Ionic enhancement of silica surface nanowear in electrolyte solutions

Ivan U. Vakarelski, Naofumi Teramoto, Cathy E. McNamee, Jeremy O. Marston, Ko Higashitani

Research output: Contribution to journalArticle

11 Scopus citations

Abstract

The nanoscale wear and friction of silica and silicon nitride surfaces in aqueous electrolyte solutions were investigated by using sharp atomic force microscope (AFM) cantilever tips coated with silicon nitride. Measurements were carried out in aqueous solutions of varying pH and in monovalent and divalent cation chloride and nitrate solutions. The silica surface was shown to wear strongly in solutions of high pH (≈11.0), as expected, but the presence of simple cations, such as Cs+ and Ca2+, was shown to dramatically effect the wear depth and friction force for the silica surface. In the case of monovalent cations, their hydration enthalpies correlated well with the wear and friction. The weakest hydrated cation of Cs+ showed the most significant enhancement of wear and friction. In the case of divalent cations, a complex dependence on the type of cation was found, where the type of anion was also seen to play an important role. The CaCl2 solution showed the anomalous enhancement of wear depth and friction force, although the solution of Ca(NO3)2 did not. The present results obtained with an AFM tip were also compared with previous nanotribology studies of silica surfaces in electrolyte solutions, and possible molecular mechanisms as to why cations enhance the wear and friction were also discussed.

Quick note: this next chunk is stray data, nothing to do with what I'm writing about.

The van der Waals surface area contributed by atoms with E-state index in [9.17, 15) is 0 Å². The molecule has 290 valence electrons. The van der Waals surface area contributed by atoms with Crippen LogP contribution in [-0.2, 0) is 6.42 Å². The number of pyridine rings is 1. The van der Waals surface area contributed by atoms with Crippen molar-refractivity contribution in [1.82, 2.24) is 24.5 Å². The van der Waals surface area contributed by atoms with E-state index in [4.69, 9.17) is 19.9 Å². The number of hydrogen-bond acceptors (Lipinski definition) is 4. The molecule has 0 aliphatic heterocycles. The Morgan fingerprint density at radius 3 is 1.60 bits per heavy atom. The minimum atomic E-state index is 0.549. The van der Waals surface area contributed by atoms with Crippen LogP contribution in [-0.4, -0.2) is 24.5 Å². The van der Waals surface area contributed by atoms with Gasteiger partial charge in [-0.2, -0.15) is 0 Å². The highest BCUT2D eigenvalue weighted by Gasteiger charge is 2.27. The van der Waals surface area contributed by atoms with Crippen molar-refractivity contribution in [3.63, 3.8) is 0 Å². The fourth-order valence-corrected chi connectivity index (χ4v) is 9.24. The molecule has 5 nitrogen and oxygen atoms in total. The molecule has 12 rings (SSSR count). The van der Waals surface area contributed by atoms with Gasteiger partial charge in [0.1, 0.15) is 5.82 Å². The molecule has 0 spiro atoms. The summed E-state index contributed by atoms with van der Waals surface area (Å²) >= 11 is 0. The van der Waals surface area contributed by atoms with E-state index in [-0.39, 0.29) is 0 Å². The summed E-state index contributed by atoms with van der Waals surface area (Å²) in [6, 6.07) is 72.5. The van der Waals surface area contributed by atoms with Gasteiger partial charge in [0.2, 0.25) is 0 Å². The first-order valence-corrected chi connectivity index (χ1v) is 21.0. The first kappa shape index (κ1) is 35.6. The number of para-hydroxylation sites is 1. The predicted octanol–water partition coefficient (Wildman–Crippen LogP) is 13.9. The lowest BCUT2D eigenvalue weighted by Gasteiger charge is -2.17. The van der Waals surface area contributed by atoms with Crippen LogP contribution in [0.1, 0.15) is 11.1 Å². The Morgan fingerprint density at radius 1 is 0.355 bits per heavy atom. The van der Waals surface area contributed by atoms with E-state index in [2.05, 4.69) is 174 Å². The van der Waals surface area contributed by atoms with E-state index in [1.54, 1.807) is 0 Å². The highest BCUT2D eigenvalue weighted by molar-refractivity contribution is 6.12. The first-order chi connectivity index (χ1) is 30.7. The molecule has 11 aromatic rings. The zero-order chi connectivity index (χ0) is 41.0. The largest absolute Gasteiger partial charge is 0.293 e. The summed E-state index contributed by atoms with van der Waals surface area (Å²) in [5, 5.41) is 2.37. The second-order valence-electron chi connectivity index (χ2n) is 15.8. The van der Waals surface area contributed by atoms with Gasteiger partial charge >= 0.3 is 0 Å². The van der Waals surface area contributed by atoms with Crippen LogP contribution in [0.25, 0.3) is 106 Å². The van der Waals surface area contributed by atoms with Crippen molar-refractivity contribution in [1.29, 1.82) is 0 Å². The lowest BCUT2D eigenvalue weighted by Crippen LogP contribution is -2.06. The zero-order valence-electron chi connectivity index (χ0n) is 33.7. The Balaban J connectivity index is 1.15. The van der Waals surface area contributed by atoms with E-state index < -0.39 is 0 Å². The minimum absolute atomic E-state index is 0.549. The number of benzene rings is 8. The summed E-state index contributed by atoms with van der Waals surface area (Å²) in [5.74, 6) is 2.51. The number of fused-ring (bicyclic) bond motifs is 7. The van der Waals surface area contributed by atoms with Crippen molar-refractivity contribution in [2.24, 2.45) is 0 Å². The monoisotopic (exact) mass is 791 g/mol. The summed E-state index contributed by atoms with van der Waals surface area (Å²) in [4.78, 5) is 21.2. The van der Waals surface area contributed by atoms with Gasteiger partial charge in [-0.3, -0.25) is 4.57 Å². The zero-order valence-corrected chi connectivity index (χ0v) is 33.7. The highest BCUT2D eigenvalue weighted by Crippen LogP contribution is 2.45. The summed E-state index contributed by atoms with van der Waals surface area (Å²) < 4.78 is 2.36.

Original languageEnglish
Pages (from-to)16072-16079
Number of pages8
JournalLangmuir
Volume28
Issue number46
DOIs
StatePublished - Nov 20 2012

Fingerprint Dive into the research topics of 'Ionic enhancement of silica surface nanowear in electrolyte solutions'. Together they form a unique fingerprint.

  • Cite this

    Vakarelski, I. U., Teramoto, N., McNamee, C. E., Marston, J. O., & Higashitani, K. (2012). Ionic enhancement of silica surface nanowear in electrolyte solutions. Langmuir, 28(46), 16072-16079. https://doi.org/10.1021/la303223q